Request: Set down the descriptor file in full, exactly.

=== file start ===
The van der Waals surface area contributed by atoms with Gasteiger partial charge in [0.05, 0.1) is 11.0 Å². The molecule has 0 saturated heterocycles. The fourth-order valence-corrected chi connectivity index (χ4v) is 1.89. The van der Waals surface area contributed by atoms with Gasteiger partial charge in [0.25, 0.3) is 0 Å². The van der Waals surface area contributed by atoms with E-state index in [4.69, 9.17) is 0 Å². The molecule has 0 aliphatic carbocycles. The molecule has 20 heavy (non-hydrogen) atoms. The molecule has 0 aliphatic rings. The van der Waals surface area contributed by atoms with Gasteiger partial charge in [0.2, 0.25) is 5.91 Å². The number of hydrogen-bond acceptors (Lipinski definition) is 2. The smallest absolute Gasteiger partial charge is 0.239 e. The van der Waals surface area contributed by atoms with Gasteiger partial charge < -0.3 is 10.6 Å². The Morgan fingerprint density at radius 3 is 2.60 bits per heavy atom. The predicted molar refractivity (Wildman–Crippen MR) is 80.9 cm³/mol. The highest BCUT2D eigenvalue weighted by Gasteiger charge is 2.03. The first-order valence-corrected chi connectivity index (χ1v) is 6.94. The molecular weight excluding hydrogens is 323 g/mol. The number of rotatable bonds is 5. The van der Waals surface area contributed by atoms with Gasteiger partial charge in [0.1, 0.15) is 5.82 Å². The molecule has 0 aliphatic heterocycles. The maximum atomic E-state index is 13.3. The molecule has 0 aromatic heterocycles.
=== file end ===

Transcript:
The van der Waals surface area contributed by atoms with Gasteiger partial charge in [0.05, 0.1) is 11.0 Å². The molecule has 0 saturated heterocycles. The fourth-order valence-corrected chi connectivity index (χ4v) is 1.89. The van der Waals surface area contributed by atoms with Gasteiger partial charge in [0.25, 0.3) is 0 Å². The van der Waals surface area contributed by atoms with E-state index in [4.69, 9.17) is 0 Å². The molecule has 0 aliphatic carbocycles. The molecule has 20 heavy (non-hydrogen) atoms. The molecule has 0 aliphatic rings. The van der Waals surface area contributed by atoms with Gasteiger partial charge in [0.2, 0.25) is 5.91 Å². The number of hydrogen-bond acceptors (Lipinski definition) is 2. The smallest absolute Gasteiger partial charge is 0.239 e. The van der Waals surface area contributed by atoms with Gasteiger partial charge < -0.3 is 10.6 Å². The Morgan fingerprint density at radius 3 is 2.60 bits per heavy atom. The predicted molar refractivity (Wildman–Crippen MR) is 80.9 cm³/mol. The highest BCUT2D eigenvalue weighted by Gasteiger charge is 2.03. The first-order valence-corrected chi connectivity index (χ1v) is 6.94. The molecular weight excluding hydrogens is 323 g/mol. The number of rotatable bonds is 5. The van der Waals surface area contributed by atoms with Gasteiger partial charge in [0.1, 0.15) is 5.82 Å². The molecule has 0 aliphatic heterocycles. The maximum atomic E-state index is 13.3. The molecule has 0 aromatic heterocycles.